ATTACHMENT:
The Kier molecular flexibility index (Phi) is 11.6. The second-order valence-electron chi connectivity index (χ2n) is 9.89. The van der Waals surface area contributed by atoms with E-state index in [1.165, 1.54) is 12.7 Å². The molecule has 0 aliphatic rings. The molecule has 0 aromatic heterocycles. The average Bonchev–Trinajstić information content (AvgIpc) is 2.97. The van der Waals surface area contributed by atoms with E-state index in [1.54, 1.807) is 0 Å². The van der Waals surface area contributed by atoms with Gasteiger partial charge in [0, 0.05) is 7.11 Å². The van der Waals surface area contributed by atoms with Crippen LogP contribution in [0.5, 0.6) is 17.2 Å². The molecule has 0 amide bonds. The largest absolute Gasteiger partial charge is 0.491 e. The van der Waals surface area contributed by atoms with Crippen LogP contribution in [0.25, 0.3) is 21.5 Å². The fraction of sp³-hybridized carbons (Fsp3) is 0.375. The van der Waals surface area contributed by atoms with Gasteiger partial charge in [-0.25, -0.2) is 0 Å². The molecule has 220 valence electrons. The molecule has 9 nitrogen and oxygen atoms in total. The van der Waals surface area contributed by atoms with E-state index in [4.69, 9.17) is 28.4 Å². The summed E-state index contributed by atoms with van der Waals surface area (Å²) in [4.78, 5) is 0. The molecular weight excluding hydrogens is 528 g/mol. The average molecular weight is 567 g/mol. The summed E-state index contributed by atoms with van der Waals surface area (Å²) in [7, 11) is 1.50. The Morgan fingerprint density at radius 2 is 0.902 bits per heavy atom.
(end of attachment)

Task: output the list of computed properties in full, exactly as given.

The Kier molecular flexibility index (Phi) is 11.6. The second-order valence-electron chi connectivity index (χ2n) is 9.89. The van der Waals surface area contributed by atoms with E-state index in [1.165, 1.54) is 12.7 Å². The molecule has 0 aliphatic rings. The molecule has 0 aromatic heterocycles. The average Bonchev–Trinajstić information content (AvgIpc) is 2.97. The van der Waals surface area contributed by atoms with E-state index in [1.54, 1.807) is 0 Å². The van der Waals surface area contributed by atoms with Gasteiger partial charge in [0, 0.05) is 7.11 Å². The van der Waals surface area contributed by atoms with Crippen LogP contribution in [0.5, 0.6) is 17.2 Å². The molecule has 0 amide bonds. The largest absolute Gasteiger partial charge is 0.491 e. The van der Waals surface area contributed by atoms with Crippen LogP contribution in [0.25, 0.3) is 21.5 Å². The fraction of sp³-hybridized carbons (Fsp3) is 0.375. The van der Waals surface area contributed by atoms with Gasteiger partial charge in [-0.25, -0.2) is 0 Å². The molecule has 220 valence electrons. The molecule has 9 nitrogen and oxygen atoms in total. The van der Waals surface area contributed by atoms with E-state index in [4.69, 9.17) is 28.4 Å². The summed E-state index contributed by atoms with van der Waals surface area (Å²) in [4.78, 5) is 0. The molecular weight excluding hydrogens is 528 g/mol. The average molecular weight is 567 g/mol. The summed E-state index contributed by atoms with van der Waals surface area (Å²) in [7, 11) is 1.50. The Morgan fingerprint density at radius 2 is 0.902 bits per heavy atom.